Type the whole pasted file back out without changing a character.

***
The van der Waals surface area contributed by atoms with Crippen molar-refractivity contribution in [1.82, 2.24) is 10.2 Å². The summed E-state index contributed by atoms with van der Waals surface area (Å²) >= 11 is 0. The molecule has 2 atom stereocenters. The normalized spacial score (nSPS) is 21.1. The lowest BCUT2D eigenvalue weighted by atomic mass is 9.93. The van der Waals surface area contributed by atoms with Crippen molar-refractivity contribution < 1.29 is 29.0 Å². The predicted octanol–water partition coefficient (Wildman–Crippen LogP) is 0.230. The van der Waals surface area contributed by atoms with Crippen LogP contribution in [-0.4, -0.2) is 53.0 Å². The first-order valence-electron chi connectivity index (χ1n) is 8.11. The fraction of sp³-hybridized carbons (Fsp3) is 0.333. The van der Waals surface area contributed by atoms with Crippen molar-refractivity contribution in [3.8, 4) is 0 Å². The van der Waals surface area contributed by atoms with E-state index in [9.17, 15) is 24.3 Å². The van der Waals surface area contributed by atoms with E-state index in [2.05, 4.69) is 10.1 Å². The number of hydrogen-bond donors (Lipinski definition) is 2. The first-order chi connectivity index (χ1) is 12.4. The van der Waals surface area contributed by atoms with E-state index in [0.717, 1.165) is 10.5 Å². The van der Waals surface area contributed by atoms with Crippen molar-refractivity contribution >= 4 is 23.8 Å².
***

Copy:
The van der Waals surface area contributed by atoms with Crippen molar-refractivity contribution in [1.82, 2.24) is 10.2 Å². The summed E-state index contributed by atoms with van der Waals surface area (Å²) >= 11 is 0. The molecule has 2 atom stereocenters. The normalized spacial score (nSPS) is 21.1. The lowest BCUT2D eigenvalue weighted by atomic mass is 9.93. The van der Waals surface area contributed by atoms with Crippen molar-refractivity contribution < 1.29 is 29.0 Å². The predicted octanol–water partition coefficient (Wildman–Crippen LogP) is 0.230. The van der Waals surface area contributed by atoms with Crippen LogP contribution in [-0.4, -0.2) is 53.0 Å². The first-order valence-electron chi connectivity index (χ1n) is 8.11. The fraction of sp³-hybridized carbons (Fsp3) is 0.333. The van der Waals surface area contributed by atoms with Crippen molar-refractivity contribution in [3.8, 4) is 0 Å². The van der Waals surface area contributed by atoms with E-state index in [9.17, 15) is 24.3 Å². The van der Waals surface area contributed by atoms with E-state index in [2.05, 4.69) is 10.1 Å². The number of hydrogen-bond donors (Lipinski definition) is 2. The first-order chi connectivity index (χ1) is 12.4. The van der Waals surface area contributed by atoms with E-state index in [0.717, 1.165) is 10.5 Å². The van der Waals surface area contributed by atoms with Crippen molar-refractivity contribution >= 4 is 23.8 Å².